Redford said he was superstitious about discussing details of projects that were not finalized.

"I think Paul and I are probably alike in that we're reluctant to talk about something that is not real yet, but we are talking about it," he told reporters in New York while promoting his new film "An Unfinished Life."

Redford said it was surprising considering Hollywood's penchant for remakes that nothing had come to fruition since the mob and gambling film "The Sting" in 1973 and the 1969 hit "Butch Cassidy," about two bank robbers who flee to Bolivia.

"The stuff that came to us wasn't any good," Redford said. "(They said) can you do a sequel to 'The Sting?' No, leave that one alone ... don't try to milk it."

"What about a sequel to 'Butch Cassidy?' Well the guys died in it, what is it going to be, a spiritual film? Well how about a prequel? That's pretty desperate."

One film that he is planning a sequel to is "The Candidate" from 1972, in which he played a Democratic Party candidate for the Senate who has no hope of winning and who finds his ideals compromised by the realities of politics.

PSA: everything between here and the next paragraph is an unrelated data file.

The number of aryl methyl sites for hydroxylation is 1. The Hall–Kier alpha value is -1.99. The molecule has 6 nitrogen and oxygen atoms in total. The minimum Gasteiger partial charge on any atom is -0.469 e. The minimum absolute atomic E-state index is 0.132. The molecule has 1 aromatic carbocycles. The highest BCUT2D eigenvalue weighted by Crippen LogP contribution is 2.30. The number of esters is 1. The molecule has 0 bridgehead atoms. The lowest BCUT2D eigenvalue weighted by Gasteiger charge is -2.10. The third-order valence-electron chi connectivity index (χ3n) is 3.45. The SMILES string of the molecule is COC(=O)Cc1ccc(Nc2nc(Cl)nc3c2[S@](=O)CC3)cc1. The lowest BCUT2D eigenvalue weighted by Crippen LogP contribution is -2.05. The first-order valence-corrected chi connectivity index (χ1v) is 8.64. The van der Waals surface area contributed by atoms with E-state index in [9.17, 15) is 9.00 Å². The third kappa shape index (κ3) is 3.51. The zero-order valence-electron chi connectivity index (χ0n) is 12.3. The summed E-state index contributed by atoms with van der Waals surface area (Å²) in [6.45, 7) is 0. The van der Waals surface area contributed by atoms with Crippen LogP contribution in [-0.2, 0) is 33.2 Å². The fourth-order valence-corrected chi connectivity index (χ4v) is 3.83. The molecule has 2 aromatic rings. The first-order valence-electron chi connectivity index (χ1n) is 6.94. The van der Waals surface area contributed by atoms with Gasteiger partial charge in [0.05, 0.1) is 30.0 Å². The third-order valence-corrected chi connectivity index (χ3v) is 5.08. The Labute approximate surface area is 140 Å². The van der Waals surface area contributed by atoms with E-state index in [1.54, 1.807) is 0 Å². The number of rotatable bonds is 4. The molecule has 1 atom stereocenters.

Redford said in the sequel he will play the same character 30 years on, who is now president of the United States.

"Right now I'm frightened for my country," he said in one of several political asides during a news conference by the actor who makes no secret of his liberal leanings.

"Actors have every right to speak out but they carry more responsibility to know what they're talking about," he told Reuters in an interview, adding that he enjoyed "lobbing grenades from a distance."

But he said he had no intention of stepping into active politics like action star Arnold Schwarzenegger, who is now governor of California.

"I would have to be just consumed with ego and self-absorption. When you enter the political arena it's so full of compromise and so full of knots, you tie yourself up," he said.
“Don't think about making art, just get it done. Let everyone else decide if it's good or bad, whether they love it or hate it. While they are deciding, make even more art.” - Andy Warhol